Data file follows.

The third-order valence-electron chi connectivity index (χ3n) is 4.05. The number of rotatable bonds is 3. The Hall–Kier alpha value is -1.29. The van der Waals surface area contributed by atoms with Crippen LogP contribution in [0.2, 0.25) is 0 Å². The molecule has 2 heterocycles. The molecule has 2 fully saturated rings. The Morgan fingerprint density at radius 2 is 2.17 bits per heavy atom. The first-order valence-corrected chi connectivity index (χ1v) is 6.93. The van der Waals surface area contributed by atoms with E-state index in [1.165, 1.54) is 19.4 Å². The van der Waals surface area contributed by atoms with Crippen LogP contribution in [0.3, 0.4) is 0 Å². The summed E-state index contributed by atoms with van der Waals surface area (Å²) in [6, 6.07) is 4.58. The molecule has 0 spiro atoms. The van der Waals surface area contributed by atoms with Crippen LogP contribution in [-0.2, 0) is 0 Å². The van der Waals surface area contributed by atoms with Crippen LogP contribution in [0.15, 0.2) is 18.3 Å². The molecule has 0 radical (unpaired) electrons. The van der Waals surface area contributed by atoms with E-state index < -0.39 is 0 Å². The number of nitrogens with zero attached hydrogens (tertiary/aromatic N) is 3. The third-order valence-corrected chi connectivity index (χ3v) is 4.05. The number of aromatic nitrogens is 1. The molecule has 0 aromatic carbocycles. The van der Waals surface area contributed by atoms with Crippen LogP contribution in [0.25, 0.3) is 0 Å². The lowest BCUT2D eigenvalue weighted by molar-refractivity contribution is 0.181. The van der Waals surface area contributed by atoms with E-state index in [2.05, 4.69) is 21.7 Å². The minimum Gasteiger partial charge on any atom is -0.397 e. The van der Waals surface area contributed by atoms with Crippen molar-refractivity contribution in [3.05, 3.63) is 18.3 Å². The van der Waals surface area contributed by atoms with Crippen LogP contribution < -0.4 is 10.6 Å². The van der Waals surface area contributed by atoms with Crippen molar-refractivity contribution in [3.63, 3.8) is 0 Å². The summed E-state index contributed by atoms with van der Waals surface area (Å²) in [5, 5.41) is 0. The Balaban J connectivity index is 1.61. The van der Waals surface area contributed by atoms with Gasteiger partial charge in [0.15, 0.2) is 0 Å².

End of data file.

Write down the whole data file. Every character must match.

The third-order valence-electron chi connectivity index (χ3n) is 4.05. The number of rotatable bonds is 3. The Hall–Kier alpha value is -1.29. The van der Waals surface area contributed by atoms with Crippen LogP contribution in [0.2, 0.25) is 0 Å². The molecule has 2 heterocycles. The molecule has 2 fully saturated rings. The Morgan fingerprint density at radius 2 is 2.17 bits per heavy atom. The first-order valence-corrected chi connectivity index (χ1v) is 6.93. The van der Waals surface area contributed by atoms with E-state index in [1.165, 1.54) is 19.4 Å². The van der Waals surface area contributed by atoms with Crippen LogP contribution in [0.3, 0.4) is 0 Å². The summed E-state index contributed by atoms with van der Waals surface area (Å²) in [6, 6.07) is 4.58. The molecule has 0 spiro atoms. The van der Waals surface area contributed by atoms with Crippen LogP contribution in [-0.2, 0) is 0 Å². The van der Waals surface area contributed by atoms with Crippen LogP contribution in [0.15, 0.2) is 18.3 Å². The molecule has 0 radical (unpaired) electrons. The van der Waals surface area contributed by atoms with E-state index < -0.39 is 0 Å². The number of nitrogens with zero attached hydrogens (tertiary/aromatic N) is 3. The third-order valence-corrected chi connectivity index (χ3v) is 4.05. The number of aromatic nitrogens is 1. The molecule has 0 aromatic carbocycles. The van der Waals surface area contributed by atoms with Crippen LogP contribution in [0.25, 0.3) is 0 Å². The lowest BCUT2D eigenvalue weighted by molar-refractivity contribution is 0.181. The van der Waals surface area contributed by atoms with E-state index in [2.05, 4.69) is 21.7 Å². The minimum Gasteiger partial charge on any atom is -0.397 e. The van der Waals surface area contributed by atoms with Crippen molar-refractivity contribution in [3.05, 3.63) is 18.3 Å². The van der Waals surface area contributed by atoms with Crippen LogP contribution < -0.4 is 10.6 Å². The van der Waals surface area contributed by atoms with Crippen molar-refractivity contribution in [3.63, 3.8) is 0 Å². The summed E-state index contributed by atoms with van der Waals surface area (Å²) in [5, 5.41) is 0. The Balaban J connectivity index is 1.61. The van der Waals surface area contributed by atoms with Gasteiger partial charge in [0.15, 0.2) is 0 Å².